again to all.
We confess to a liking for obscure mysteries and 'detective fiction' involving clerical characters. A gentle variety of that genre was penned by Cyril Argentine Alington*, often featuring two archdeacons as amateur sleuths — thus the title of one particularly hard-to-find mystery, 'Gold and Gaiters'.
The unlikely pairing of money and church has preoccupied us this past week, with some particularly unsavoury news of predatory (soi-disant) prelates and rand gone missing. But beyond these above-the-fold articles, there is the garden-variety matter of churches and money — call it 'Pews and Pounds' or 'Euros and Eucharists' — and how we support the place we call 'our parish' or 'our church'.
In a robustly secular age, it's a truism to point out that fewer people are in churches on Sundays than a few decades ago. Fewer people = fewer coins and cheques in the collection bag. Fewer people = fewer annual charitable donations. Fewer people = fewer legacies. And on and on. All this is at present coupled with a global economic downturn that pressures families all round the Communion. Right or wrong, our giving to the church will often be trimmed in such circumstances, so our parish churches struggle to manage with fewer funds. And the baleful practise of dipping into trust funds, endowments, or savings to balance the budget is one often accepted (if not encouraged) by the PCC or the vestry. It's often very difficult indeed to begin to conceive of giving and supporting the church in a different sort of way.
One of us here at AO found a parallel between
the care and support of our churches and an incident that
was shown on the popular TV programme, Antiques Roadshow. Some viewers may recall seeing a man explaining how a large
long-case clock that had been in his grandparents’ home was
passed down to his mother, which he had then inherited
from her. He tells the appraiser how he remembers helping
his grandfather wind the clock each week before they sat
down to large family Sunday dinners at tables set with the
the family silver and best crockery. His mother, who loved
the clock as well, kept the clock in her dining room, and
now he has it in his dining room.
The appraiser tells the owner intriguing facts about the clock’s origins and then startles him with a large value appraisal. The owner responds, disbelievingly, that he had no idea of its worth, but that he's not interested in selling the clock. Now he knows more about it, he will take better care of the clock to ensure he can leave it to his children.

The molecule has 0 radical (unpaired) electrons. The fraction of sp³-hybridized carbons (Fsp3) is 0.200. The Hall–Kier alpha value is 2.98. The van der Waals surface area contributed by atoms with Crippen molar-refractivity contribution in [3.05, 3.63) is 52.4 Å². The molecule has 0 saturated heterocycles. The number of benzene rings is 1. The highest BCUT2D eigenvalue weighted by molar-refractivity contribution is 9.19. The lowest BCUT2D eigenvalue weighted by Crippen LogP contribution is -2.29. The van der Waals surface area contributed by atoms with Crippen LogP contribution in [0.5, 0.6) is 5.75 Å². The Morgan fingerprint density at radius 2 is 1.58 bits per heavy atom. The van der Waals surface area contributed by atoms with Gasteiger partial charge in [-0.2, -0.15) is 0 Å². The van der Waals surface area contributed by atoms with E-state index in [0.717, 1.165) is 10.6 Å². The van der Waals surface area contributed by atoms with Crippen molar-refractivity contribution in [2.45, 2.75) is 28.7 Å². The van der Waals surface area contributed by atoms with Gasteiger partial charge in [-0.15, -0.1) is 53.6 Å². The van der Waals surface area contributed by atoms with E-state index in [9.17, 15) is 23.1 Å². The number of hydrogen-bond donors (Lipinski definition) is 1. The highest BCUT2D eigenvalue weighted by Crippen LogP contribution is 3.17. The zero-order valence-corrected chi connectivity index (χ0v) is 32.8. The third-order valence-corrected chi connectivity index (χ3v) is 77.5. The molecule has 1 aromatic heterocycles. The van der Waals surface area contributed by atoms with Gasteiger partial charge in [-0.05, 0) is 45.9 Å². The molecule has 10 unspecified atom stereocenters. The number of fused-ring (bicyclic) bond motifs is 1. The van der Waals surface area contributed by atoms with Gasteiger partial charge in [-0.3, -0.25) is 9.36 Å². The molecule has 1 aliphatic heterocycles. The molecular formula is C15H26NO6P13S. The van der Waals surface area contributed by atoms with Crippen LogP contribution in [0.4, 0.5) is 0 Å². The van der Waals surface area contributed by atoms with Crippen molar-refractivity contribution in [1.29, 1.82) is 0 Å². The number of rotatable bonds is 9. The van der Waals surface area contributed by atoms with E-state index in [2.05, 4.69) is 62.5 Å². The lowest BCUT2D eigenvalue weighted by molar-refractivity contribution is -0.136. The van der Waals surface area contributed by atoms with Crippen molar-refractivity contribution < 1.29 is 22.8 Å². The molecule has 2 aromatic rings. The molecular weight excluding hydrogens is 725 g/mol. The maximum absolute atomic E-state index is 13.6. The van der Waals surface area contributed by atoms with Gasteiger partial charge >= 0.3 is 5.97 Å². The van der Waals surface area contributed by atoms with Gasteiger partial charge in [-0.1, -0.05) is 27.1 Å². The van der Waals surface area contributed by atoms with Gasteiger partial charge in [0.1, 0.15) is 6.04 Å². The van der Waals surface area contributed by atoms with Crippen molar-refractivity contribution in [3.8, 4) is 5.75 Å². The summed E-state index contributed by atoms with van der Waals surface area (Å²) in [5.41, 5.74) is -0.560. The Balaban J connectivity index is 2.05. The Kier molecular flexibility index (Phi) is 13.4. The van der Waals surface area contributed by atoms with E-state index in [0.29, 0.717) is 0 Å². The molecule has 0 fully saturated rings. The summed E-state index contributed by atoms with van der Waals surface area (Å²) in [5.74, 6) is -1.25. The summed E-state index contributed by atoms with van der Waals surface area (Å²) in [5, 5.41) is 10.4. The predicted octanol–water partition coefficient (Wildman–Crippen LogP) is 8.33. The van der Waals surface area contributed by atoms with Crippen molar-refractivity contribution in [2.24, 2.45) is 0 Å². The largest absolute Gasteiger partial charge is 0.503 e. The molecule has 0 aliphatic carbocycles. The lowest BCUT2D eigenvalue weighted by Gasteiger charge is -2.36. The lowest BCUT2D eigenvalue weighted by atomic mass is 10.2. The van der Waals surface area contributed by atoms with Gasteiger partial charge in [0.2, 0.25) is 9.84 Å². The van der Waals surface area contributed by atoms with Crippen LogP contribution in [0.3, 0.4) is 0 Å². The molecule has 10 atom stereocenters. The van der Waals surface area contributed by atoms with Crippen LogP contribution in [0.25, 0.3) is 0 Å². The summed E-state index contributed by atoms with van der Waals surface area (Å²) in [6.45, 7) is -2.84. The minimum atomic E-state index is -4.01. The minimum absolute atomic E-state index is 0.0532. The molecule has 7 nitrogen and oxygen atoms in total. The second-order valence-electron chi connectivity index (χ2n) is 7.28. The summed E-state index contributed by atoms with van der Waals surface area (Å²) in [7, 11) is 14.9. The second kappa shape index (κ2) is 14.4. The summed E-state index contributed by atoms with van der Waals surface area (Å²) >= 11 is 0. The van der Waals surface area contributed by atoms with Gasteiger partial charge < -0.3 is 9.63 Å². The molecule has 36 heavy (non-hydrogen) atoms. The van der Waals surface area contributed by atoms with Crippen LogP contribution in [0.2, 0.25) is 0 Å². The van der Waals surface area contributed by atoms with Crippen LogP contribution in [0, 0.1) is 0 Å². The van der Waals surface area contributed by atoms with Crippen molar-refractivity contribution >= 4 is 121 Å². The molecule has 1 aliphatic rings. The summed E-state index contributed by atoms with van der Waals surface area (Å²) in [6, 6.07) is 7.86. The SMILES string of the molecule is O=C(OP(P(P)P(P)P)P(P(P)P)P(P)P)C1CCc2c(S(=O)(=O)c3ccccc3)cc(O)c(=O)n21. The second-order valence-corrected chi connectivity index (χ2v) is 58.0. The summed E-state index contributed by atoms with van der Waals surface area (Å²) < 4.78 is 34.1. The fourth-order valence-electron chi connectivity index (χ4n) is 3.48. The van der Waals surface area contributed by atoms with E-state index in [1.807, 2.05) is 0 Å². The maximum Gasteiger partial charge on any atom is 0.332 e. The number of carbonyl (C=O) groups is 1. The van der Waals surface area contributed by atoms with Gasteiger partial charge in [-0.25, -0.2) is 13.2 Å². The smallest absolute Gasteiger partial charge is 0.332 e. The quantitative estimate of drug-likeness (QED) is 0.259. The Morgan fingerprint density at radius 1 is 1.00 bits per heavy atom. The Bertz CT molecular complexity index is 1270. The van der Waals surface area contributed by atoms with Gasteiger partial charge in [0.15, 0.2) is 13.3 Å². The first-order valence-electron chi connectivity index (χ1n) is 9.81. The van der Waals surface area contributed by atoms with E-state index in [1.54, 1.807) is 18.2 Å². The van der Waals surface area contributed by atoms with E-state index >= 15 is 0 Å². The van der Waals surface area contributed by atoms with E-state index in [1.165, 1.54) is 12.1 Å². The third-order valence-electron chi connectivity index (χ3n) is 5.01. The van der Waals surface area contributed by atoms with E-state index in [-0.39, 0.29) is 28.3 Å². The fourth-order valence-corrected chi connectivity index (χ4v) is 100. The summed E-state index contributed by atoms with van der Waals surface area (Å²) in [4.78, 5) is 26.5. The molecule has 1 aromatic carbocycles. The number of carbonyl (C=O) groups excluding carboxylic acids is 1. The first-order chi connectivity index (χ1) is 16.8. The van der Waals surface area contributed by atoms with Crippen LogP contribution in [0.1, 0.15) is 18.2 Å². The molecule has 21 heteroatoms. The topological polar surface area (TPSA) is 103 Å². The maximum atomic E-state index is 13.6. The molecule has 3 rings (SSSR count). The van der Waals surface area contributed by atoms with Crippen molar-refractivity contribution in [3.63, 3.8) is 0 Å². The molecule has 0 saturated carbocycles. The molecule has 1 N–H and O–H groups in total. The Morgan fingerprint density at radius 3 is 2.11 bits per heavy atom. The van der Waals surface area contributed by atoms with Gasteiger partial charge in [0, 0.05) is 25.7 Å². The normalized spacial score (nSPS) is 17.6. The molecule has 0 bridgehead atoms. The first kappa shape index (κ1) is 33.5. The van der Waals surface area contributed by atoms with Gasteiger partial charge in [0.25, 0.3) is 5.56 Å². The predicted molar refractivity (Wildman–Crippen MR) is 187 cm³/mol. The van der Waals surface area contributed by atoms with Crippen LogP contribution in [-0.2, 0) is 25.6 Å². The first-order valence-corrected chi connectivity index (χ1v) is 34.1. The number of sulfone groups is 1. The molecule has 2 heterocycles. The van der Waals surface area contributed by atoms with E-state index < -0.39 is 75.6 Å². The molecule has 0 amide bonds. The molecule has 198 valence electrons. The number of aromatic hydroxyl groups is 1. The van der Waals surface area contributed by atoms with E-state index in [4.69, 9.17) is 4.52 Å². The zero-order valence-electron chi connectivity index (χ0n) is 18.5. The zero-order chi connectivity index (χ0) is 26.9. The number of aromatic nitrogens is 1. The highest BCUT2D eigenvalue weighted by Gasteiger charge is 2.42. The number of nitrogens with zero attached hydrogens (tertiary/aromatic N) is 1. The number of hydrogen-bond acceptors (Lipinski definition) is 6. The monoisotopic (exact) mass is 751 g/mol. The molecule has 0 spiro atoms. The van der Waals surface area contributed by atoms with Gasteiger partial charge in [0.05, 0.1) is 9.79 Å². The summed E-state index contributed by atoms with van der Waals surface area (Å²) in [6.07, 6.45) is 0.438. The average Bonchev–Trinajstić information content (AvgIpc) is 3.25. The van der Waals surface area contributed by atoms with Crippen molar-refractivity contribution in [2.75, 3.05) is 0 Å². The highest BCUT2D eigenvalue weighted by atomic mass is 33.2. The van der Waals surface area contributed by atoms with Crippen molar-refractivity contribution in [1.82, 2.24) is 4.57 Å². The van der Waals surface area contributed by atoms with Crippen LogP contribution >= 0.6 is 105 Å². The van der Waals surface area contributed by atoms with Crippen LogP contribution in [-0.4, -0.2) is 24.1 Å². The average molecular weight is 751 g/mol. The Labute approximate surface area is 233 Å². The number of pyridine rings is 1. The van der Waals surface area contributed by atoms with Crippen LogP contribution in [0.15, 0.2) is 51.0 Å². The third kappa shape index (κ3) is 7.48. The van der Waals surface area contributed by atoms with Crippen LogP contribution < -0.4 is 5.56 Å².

Like this heirloom, our parish churches are a beloved part of our lives. We cherish their beauty, their grounds, their blessed associactions. Many of us are proud of the programmes and services our parishes provide to the community. Those who came before us saw the value and importance of maintaining a place where people gather to worship God. Through their generosity, they made certain that our church could be passed down for our use and benefit.
But we wonder whether funds established through the years have made us lazy. In dicussions about finances, we hear things like, ‘Deficit? Just draw some money from the endowment.’ But it isn't good stewardship by any measure to rely on something that isn’t ours to spend down. We have no business balancing our annual budgets on the backs of the dead, as someone once put it. When we inherit an heirloom — say, some beautiful porcelain plates — we're expected to use them and care for them, to hold celebratory dinners with friends and family, to remember what family means, and then to pass them on to the next generation. Perhaps the chiefest glory of old things is the connection they make between the generations.
But splendid ancestral plates are only part of the dinner party: We still must provide food, drink, glasses, table, and friends. So it is with the funds our parish may have 'inherited'. We are foolish to rely upon them for the daily operations of our parishes. They are there for grander and more glorious things: to help us reach out and show Christ’s love to the world around us, in imaginative and effective ways.
It is a tough economic time. Many are living with the prospect of unemployment or indeed are without work. Money is scarce. But even an extra pound or two (or rand, euro, dollar, or yen) in the collection plate every week will help ensure that you pass on your parish church to the next generation.
See you next week.
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